Pythagoras was an influential Greek mathematician and philosopher, best known for the theory to which he gave his name.
Very little is known about Pythagoras's life. He is thought to have been born on the Greek island of Samos, and travelled widely in his youth, visiting Egypt and Persia. He settled in the city of Crotone in southern Italy. There he began teaching and soon had a clutch of students who lived a structured life of study and exercise, inspired by a philosophy based around mathematics. This circle came to be known as the Pythagoreans.
The early Pythagoreans were upper middle class and politically active. They formed a moral elite who strove to perfect their physical form in this life in order to gain immortality in the next. To free the soul and achieve immortality, the mortal body had to be rigorously disciplined to keep it morally pure and free of the base nature. Until this could be achieved the soul would be repeatedly reincarnated, or 'transmigrated', until released by accumulated merit.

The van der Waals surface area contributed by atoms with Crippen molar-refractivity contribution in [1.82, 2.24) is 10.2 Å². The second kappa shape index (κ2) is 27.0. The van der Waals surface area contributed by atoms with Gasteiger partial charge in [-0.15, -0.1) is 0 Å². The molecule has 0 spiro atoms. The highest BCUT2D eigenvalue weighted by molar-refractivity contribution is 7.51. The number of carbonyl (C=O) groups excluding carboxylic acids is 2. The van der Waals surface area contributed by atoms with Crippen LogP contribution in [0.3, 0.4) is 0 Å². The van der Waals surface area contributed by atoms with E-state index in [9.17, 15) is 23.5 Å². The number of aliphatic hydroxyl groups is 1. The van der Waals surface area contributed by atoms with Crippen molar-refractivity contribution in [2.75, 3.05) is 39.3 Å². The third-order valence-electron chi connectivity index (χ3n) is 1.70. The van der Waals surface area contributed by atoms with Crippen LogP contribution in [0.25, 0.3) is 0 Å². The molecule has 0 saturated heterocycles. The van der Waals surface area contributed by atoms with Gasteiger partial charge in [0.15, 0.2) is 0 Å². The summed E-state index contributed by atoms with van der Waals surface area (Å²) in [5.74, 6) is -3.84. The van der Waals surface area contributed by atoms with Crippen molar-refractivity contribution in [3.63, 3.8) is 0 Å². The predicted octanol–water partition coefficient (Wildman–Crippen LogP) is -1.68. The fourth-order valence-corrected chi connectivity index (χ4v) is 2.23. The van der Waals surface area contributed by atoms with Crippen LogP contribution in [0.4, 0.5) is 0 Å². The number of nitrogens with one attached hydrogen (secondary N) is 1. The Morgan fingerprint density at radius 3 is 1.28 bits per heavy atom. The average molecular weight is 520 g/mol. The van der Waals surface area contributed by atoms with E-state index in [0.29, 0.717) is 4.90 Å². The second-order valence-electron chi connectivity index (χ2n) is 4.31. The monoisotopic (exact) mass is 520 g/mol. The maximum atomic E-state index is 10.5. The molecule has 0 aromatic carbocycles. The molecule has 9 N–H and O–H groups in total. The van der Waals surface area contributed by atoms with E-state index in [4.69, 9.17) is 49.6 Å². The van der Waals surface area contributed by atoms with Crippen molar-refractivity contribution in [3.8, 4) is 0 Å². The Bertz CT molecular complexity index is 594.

Pythagoreans also believed in the cosmos, which at that time referred to an idea of a clockwork order and beauty in the whole universe. While probably believing in classical Greek polytheism, they maintained a superior divinity, the one, above all others. They had a number of taboos, including the avoidance of meat and beans, and lived by a series of rules governing all aspects of life. In approximately 500 BC, there appears to have been an uprising against the power of the Pythagoreans. Pythagoras fled and is thought to have been killed or died shortly afterwards.
This page is best viewed in an up-to-date web browser with style sheets (CSS) enabled. While you will be able to view the content of this page in your current browser, you will not be able to get the full visual experience. Please consider upgrading your browser software or enabling style sheets (CSS) if you are able to do so.